Slovenia's castles are today atmospheric repositories of Slovenia's lively historical past. The 11th century Bled Castle is a cliffside setting for a fine history museum, while Predjama is linked to underground caverns – and tales of witchcraft. Limestone geology has given Slovenia some of the world's finest cave systems. Standouts include the UNESCO-listed caverns at Skocjan, home to the world's largest subterranean canyon, plus the 20km of passages, galleries and chambers at Postojna, Europe's most visited cave system.
How to get around in Slovenia?
Just like anywhere else in Europe a car will give you a certain freedom and speed that you don't get by public transport, but the train and bus system is pretty good and will get you to most places you'd likely want to visit on a first trip to the country. Of course having a car makes your trip easier, but given the small size of Slovenia and reasonably good public transport(both bus and train) you can get everywhere you want without a car, only it takes a bit more time. The only place that's next to impossible to reach by public transport is the castle inside the cave-Predjamski grad which is really worth to see. Hitchhiking in Slovenia works and is generally safe, but be aware that by hitchhiking even in a country where it is usually safe you are adding some risk to your journey that you may get a driver that expects something in return.
The railway system has been relatively modernized. The railway station names are typically only visible on station building signs, so figuring out to which station the train is arriving means constantly looking outside the correct window (sometimes it's on the right side, other times it's on the left side). A few newer trains have a voice announcement system that announces to which station the train is arriving. Trains are punctual (except some of the international trains), so travellers should check the expected arrival time and previous station names to be sure where to get off.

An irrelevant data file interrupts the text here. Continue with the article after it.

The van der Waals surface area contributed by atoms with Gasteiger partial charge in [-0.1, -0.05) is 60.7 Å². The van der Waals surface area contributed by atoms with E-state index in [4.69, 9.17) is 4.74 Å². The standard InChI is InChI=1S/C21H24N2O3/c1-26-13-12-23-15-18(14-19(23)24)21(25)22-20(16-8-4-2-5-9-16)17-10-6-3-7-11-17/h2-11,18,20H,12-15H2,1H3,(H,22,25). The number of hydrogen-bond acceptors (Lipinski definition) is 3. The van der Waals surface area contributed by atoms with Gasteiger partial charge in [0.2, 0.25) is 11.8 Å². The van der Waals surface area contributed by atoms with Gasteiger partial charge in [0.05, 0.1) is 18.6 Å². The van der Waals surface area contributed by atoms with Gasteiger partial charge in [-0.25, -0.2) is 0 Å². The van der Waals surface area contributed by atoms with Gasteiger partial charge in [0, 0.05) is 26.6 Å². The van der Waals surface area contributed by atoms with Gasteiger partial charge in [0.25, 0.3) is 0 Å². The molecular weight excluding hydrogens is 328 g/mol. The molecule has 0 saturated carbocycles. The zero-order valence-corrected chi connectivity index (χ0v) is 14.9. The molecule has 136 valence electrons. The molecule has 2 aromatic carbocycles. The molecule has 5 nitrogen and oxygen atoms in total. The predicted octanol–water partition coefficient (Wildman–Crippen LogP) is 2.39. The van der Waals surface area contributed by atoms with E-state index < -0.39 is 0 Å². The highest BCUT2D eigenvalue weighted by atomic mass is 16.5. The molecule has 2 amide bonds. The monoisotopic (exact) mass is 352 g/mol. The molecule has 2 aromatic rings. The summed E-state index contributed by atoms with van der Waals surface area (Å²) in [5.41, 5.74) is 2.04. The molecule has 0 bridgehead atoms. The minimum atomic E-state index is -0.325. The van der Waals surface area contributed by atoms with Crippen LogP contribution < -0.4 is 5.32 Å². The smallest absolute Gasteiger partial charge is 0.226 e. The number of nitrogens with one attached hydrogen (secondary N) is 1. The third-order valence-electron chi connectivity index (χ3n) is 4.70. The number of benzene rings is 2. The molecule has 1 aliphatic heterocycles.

Travel money for Slovenia
Save money and time by Ordering your Euro online from Travelex, you get better rates and can pick up the EUR cash locally or even on travel day at the airport.
Another popular option is to use a Pre-paid Travel Card. Your Debit/Credit Card provider will charge you 2% from market mid-rate, but your bank may also charge an extra 3% as an “Overseas Transaction Charge” plus “Overseas ATM” fees for withdrawing cash.
For card purchases if offered a choice of currencies always select to Pay in Euro otherwise you may get much worst exchange rates.
Slovenia Trip Checklist
Sending money to Slovenia
When searching around for information on how to get a good exchange rate when sending money to Slovenia you need to start with finding out the latest Euro foreign-transfer exchange rate.
Then compare your bank's exchange rates to several licensed FX providers exchange rate and fees to see how much you can save (we make that calculation easy here).
Get a better deal for foreign transfers to Slovenia
When sending money to Slovenia it’s important to compare your bank’s rates & fees with those we have negotiated with our partner money transfer providers. To get a better deal you should follow these 4 simple steps :
- Open an account with a BER reviewed FX provider (id docs may be required)
- You specify the local or Euro amount you want to transfer
- Make a local currency domestic transfer for the requested amount to the provider's bank account in your country
- Once your funds are received by the provider the converted EUR amount will be transfered to the recipient account you specify in Slovenia.
Use our Send to EUR calculator to compare the exchange rates of FX specialist providers rates versus your bank's standard rates you can hopefully save around 5% and maybe more - end result is more Euro deposited into the recipient bank account and less margins and fees kept by the banks!